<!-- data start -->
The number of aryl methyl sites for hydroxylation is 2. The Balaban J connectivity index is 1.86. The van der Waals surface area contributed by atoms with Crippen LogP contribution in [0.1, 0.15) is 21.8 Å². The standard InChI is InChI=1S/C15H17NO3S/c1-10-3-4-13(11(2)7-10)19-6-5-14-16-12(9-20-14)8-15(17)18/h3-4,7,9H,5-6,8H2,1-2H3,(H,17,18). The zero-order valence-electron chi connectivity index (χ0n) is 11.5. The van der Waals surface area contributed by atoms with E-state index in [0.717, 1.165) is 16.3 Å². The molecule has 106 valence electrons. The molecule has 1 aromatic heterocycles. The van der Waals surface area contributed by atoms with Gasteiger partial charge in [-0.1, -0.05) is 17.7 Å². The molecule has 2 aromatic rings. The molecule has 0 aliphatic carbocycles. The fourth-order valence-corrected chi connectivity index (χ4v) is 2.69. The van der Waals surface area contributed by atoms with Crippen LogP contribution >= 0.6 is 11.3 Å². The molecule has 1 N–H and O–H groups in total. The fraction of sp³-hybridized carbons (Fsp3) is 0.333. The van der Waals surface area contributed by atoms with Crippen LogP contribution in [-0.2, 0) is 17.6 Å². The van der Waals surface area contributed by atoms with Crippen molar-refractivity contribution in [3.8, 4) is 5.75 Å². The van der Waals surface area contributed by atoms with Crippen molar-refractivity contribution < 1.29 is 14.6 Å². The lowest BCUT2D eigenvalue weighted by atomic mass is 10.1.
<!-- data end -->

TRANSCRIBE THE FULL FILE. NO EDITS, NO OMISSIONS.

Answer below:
The number of aryl methyl sites for hydroxylation is 2. The Balaban J connectivity index is 1.86. The van der Waals surface area contributed by atoms with Crippen LogP contribution in [0.1, 0.15) is 21.8 Å². The standard InChI is InChI=1S/C15H17NO3S/c1-10-3-4-13(11(2)7-10)19-6-5-14-16-12(9-20-14)8-15(17)18/h3-4,7,9H,5-6,8H2,1-2H3,(H,17,18). The zero-order valence-electron chi connectivity index (χ0n) is 11.5. The van der Waals surface area contributed by atoms with E-state index in [0.717, 1.165) is 16.3 Å². The molecule has 106 valence electrons. The molecule has 1 aromatic heterocycles. The van der Waals surface area contributed by atoms with Gasteiger partial charge in [-0.1, -0.05) is 17.7 Å². The molecule has 2 aromatic rings. The molecule has 0 aliphatic carbocycles. The fourth-order valence-corrected chi connectivity index (χ4v) is 2.69. The van der Waals surface area contributed by atoms with Crippen LogP contribution >= 0.6 is 11.3 Å². The molecule has 1 N–H and O–H groups in total. The fraction of sp³-hybridized carbons (Fsp3) is 0.333. The van der Waals surface area contributed by atoms with Crippen LogP contribution in [-0.2, 0) is 17.6 Å². The van der Waals surface area contributed by atoms with Crippen molar-refractivity contribution in [3.8, 4) is 5.75 Å². The van der Waals surface area contributed by atoms with Crippen molar-refractivity contribution < 1.29 is 14.6 Å². The lowest BCUT2D eigenvalue weighted by atomic mass is 10.1.